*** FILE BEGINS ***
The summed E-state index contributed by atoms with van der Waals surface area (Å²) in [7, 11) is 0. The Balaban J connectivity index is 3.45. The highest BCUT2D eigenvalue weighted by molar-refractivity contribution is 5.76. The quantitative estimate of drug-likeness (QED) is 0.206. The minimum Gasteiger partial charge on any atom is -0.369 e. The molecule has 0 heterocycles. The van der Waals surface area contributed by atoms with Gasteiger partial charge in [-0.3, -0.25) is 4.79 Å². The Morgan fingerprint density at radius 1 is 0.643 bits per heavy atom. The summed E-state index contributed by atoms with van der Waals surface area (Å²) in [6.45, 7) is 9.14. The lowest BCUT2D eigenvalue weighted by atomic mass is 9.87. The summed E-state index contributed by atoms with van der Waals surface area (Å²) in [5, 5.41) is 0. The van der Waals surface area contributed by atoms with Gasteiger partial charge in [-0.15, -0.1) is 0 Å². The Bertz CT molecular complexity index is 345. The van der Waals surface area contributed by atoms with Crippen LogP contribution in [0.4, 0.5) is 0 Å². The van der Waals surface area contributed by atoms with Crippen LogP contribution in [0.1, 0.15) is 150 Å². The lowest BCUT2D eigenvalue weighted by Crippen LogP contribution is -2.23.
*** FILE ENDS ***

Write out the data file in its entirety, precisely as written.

The summed E-state index contributed by atoms with van der Waals surface area (Å²) in [7, 11) is 0. The Balaban J connectivity index is 3.45. The highest BCUT2D eigenvalue weighted by molar-refractivity contribution is 5.76. The quantitative estimate of drug-likeness (QED) is 0.206. The minimum Gasteiger partial charge on any atom is -0.369 e. The molecule has 0 heterocycles. The van der Waals surface area contributed by atoms with Gasteiger partial charge in [-0.3, -0.25) is 4.79 Å². The Morgan fingerprint density at radius 1 is 0.643 bits per heavy atom. The summed E-state index contributed by atoms with van der Waals surface area (Å²) in [6.45, 7) is 9.14. The lowest BCUT2D eigenvalue weighted by atomic mass is 9.87. The summed E-state index contributed by atoms with van der Waals surface area (Å²) in [5, 5.41) is 0. The van der Waals surface area contributed by atoms with Gasteiger partial charge in [-0.15, -0.1) is 0 Å². The Bertz CT molecular complexity index is 345. The van der Waals surface area contributed by atoms with Crippen LogP contribution in [0.4, 0.5) is 0 Å². The van der Waals surface area contributed by atoms with Crippen LogP contribution in [0.1, 0.15) is 150 Å². The lowest BCUT2D eigenvalue weighted by Crippen LogP contribution is -2.23.